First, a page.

|"Insult my mother, and get some of this"|
At the same time, I would suggest that very few of us would immediately think of committing multiple murders in these circumstances.
The key point is' how far is acceptable?'
It is not acceptable to deliberately insult and be offensive about a person's religion, even if you believe it to be a false one (I see the Bones has written a good piece on this). After all, at least here in the UK, were you to be similarly offensive about someone's race, sexuality, disability, etc., you would be very likely to find yourself in court). Kudos to the Holy Father for speaking out on this!
Of course, equally, there is also no way in which excessive reactions to insults can be justified. No way is it acceptable, for example, to murder someone because they specialise in publishing cartoons which aim to offend any and every group they can (as this post by Fr. Blake and this one by the Bones show).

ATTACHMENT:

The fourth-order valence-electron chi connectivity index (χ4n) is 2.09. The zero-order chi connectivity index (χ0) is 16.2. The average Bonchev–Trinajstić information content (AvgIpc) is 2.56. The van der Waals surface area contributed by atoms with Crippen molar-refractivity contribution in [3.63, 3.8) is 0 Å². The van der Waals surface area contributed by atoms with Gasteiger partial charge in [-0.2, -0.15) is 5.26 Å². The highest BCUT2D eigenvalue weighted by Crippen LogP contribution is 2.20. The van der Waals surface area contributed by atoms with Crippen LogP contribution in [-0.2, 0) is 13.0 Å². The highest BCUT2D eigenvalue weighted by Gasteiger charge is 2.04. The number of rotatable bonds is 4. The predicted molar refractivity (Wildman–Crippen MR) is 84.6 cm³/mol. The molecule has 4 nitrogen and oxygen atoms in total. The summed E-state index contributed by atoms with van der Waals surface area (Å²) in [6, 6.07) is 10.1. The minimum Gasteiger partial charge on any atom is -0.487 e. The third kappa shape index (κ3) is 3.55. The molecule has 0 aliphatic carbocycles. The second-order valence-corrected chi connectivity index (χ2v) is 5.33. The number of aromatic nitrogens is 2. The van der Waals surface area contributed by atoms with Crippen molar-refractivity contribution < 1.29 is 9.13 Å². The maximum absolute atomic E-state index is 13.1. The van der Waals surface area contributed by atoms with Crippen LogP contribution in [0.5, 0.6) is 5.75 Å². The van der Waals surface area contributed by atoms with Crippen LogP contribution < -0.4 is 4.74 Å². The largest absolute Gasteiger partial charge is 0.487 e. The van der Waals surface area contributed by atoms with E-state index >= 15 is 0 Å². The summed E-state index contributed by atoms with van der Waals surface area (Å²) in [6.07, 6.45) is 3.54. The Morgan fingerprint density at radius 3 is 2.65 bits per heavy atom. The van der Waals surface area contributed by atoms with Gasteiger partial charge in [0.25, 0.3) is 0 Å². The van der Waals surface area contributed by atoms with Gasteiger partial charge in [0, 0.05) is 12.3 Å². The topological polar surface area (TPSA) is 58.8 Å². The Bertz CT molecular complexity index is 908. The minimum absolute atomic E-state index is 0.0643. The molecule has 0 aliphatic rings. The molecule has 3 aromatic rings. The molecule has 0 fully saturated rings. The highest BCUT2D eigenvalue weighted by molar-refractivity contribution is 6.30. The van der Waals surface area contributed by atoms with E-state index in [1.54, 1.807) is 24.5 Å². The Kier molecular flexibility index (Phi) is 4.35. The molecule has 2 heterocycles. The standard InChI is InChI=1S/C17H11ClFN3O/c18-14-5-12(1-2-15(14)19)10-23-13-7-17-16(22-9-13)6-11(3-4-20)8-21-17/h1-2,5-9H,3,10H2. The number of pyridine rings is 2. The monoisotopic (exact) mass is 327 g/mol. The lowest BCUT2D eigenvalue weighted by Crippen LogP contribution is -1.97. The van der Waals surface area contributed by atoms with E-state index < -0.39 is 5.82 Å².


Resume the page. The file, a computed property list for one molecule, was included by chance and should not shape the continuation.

It seems we now live in an age of sometimes inconsistent extremes, where to even breathe a word on certain subjects is seen as a sort of secular anathema, while to show righteous indignation is 'restricting freedom of speech'; where some are too scared to react to anything while others go way beyond extreme, and commit atrocities.
I am put in mind of the final lines of this old song by the Dubliners, from an era when Ireland was rather less settled than today, and which tells of some of the earthier aspects of Irish life: the line goes like this -
'We used to solve our differences by a digging match and a jar,
But now we're all playing 'Bang-Bang'. That's going too bleeding far!'
Perhaps it was easier when you could settle a score by inviting him outside for a bout of fisticuffs, and then, crucially, when the matter is settled, having a drink with him to show there was no lasting grudge. I don't know. I do wonder if, during the short period in his earlier life when he worked as a club 'bouncer', the Holy Father ever saw disagreements settled like this.